1-2 Febrero Hunting for New Quarters

1 to 2 february pages

Robert Merriman’s Diary for February 1 and 2, 1937

Copeman and Meredith

Fred Copeman and perhaps Bill Meredith, ALBA PHOTO 177-178032, Tamiment Library/Robert F. Wagner Labor Archives. Elmer Holmes Bobst Library, 70 Washington Square South, New York, NY 10012, New York University Libraries.

Fred Copeman in his autobiography Reason in Revolt refers indirectly to the tools related to his anti aircraft lecture as mentioned by Merriman:

lewis mg

Lewis machine gun similar to the ones described by Fred Copeman and used for anti aircraft defense.

I concentrated on the Lewis gun, easy to handle and very light, and I knew all about.  In the end, six of these guns were made serviceable, and either by design or by accident, I found myself in command of a small anti-aircraft unit….. The Lewis gun section soon became efficient. An old trick was to throw tin lids into the air from the trenches, the gunners having to hit them before they touched the ground. No small feat this, and yet every No.1 gunner within three weeks was able to hit the lids two at a time in the air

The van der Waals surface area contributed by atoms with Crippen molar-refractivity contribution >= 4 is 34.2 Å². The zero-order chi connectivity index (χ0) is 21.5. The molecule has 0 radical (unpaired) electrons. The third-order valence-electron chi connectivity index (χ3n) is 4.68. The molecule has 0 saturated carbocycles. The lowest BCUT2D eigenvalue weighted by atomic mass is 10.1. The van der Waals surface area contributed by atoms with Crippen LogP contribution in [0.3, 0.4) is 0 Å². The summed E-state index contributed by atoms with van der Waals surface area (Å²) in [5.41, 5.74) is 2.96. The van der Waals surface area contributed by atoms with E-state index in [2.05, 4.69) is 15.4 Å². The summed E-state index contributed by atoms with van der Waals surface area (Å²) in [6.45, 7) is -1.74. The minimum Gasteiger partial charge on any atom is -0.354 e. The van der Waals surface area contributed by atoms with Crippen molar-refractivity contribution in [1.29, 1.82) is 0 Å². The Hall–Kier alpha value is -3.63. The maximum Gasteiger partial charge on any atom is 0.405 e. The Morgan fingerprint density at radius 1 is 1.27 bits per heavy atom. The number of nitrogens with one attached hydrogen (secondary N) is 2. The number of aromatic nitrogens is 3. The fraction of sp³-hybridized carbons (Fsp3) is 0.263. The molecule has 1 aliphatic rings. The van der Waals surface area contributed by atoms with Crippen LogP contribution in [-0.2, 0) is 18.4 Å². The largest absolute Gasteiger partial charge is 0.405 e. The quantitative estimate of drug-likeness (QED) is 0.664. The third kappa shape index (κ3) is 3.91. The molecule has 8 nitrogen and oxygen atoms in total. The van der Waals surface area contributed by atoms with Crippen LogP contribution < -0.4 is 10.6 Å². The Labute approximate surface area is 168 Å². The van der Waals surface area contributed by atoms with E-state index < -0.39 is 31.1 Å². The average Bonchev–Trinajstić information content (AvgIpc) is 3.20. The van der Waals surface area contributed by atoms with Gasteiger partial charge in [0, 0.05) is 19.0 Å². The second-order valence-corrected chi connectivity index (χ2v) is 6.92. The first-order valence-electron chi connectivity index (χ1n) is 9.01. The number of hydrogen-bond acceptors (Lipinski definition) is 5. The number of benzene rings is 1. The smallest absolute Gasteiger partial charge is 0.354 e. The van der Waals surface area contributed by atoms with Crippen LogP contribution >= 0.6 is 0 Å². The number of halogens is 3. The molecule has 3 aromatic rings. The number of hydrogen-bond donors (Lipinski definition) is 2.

Merriman relates that he is shopping for new quarters for the Americans.  He looks at buildings presumably in Villaneuva de la Jara.  The size of the training battalion is having growing pains.

Merriman speaks of the feistiness of the men and the drinking which needed correction.  Since last year’s posting of this page, Barry McLoughlin has finished his work on the Irish in Spain and he relates:

As regards excessive drinking, there seems to have been a temporary ban on the sale of alcohol in the village {Madrigueras}, to which the men reacted by ordering café frio, a potent mixture of cold coffee liberally laced with rum.  Fred Copeman, in his chortling interview with the Imperial War Museum, mentions a “punch-up between the Irish and the English late at night …. sent to the guardhouse …. trivial stuff”, adding the erroneous comment that this was the reason that Frank Ryan took his men to the American Battalion.  In fact the very opposite was the case, but “old Fred”, for all his affability, was never a stickler for historical detail, neither in his memoir of the war (1948) nor in the interview he gave in 1978.²

Several men are reprimanded and one deserts.  “Cox” is very likely  Thomas Cox Jr..  He was born in Douglas, Alaska, and was a Native American.  Two weeks after Merriman wrote this page, Cox would be in one of two trucks that accidentally drove into the enemy lines on February 16, 1937, moving to the lines at Jarama. Fifteen Americans and one Canadian were killed, and only one wounded prisoner survived, but had his throat cut by a band of scavenging Moors that night. Cox arrived in Spain on January 23rd 1937.

“Givney” is John Givney, and who will continue to be a thorn in Merriman’s side all spring.   His transgression here is not detailed anywhere.

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¹Fred Copeman.  Reason in Revolt. Blandford Press, 1948. p. 81.

² Barry McLoughlin, Fighting for Republican Spain, Lulu.com, ISBN 9781291968392, p. 58.

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